I’ve often wondered if meat eating animals smell differently than plant eating animals. And if so, can meat eating animals tell if other animals are plant eaters or vegan?
A 2006 study published by the U.S. National Library of Medicine and National Institute of Health examined the effect of meat consumption on body odor attractiveness in humans. Male participants were on “meat” and “non meat” diets for two weeks during the study. The results showed that the body odor of the men on the non-meat diet was judged as significantly more attractive, more pleasant, and less intense. The study suggested that “Red meat consumption has a negative impact on perceived body odor hedonicity.”
With that in mind, this brings me to my story of snakes, and in particular, rattlesnakes. Most snakes have a fantastic sense of smell. According to Wikipedia “Snakes use smell to track their prey. They smell by using their forked tongues to collect airborne particles, then passing them to the vomeronasal organ or Jacobson’s organ in the mouth for examination. The fork in the tongue gives snakes a sort of directional sense of smell and taste simultaneously. They keep their tongues constantly in motion, sampling particles from the air, ground, and water, analyzing the chemicals found, and determining the presence of prey or predators in the local environment.”
Now, I haven’t had a lot of experience with rattlesnakes. As a vegan I have to say that I love ALL animals. However, I have to say that I am somewhat fearful of rattlesnakes and wouldn’t want to get really close to one! I’m just fearful of getting bit, or worse yet, having one of my dogs get bit from one.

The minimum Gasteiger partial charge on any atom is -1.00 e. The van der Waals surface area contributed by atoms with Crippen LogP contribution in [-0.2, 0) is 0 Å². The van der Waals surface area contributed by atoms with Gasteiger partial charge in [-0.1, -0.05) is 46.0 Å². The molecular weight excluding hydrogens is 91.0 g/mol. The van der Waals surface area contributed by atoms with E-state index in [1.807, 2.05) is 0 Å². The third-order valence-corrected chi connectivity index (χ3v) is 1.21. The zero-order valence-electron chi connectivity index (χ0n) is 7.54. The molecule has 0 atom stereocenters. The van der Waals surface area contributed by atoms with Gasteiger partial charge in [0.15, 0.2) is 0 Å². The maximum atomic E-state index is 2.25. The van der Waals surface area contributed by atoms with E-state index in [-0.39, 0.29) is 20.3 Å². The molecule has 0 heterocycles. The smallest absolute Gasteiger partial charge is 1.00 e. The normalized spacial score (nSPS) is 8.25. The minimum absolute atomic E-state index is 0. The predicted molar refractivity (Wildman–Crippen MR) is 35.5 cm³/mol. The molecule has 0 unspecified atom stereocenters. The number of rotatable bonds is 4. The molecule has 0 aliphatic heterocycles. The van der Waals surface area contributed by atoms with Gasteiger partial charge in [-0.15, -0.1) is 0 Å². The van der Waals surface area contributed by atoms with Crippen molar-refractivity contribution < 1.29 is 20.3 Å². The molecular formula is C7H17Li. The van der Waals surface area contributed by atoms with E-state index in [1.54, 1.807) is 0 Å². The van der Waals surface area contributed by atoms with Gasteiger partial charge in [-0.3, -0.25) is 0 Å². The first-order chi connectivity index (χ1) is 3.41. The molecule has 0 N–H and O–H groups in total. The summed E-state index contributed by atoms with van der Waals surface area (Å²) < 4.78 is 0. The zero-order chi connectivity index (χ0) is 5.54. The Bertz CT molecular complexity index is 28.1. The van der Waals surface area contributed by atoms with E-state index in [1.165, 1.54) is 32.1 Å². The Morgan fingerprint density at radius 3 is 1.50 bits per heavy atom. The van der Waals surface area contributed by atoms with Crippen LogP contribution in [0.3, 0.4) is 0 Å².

So one day this spring, we took our (vegan) dogs on a beautiful hike near our house. At the trail’s exit was a short paved blacktop driveway, where water company trucks pulled in before the trail turned to dirt. My dog, Cassy, stopped to smell something on the blacktop and I heard a “pssst” (like when someone wants to secretly get your attention). I looked down at the end of the leash and saw Cassy smelling the head of a perfectly coiled rattlesnake!!!! The snake was expertly hidden in a little pothole located on the blacktop driveway. A brilliant place for a rattlesnake to be! Before I could even react, shout, scream, pull on Cassy, etc…………Cassy happily decided she was done smelling and off we went. My husband and I both saw what happened………..and we looked at each other in disbelief……….deliriously happy that Cassy had not been bit.
As a vegan and plant eating animal, did Cassy smell differently to the rattlesnake than a meat eating animal? Did the rattlesnake know that Cassy meant no harm, and did the rattlesnake know that Cassy was VEGAN? Believe me, this is something that my husband and I have pondered since this happened. It’s an interesting concept to think about…….if animals actually know if other animals are vegan. I haven’t been able to find any studies on this phenomenon. Animals have a superior sense of smell, and I wouldn’t be surprised if they were able to tell the difference.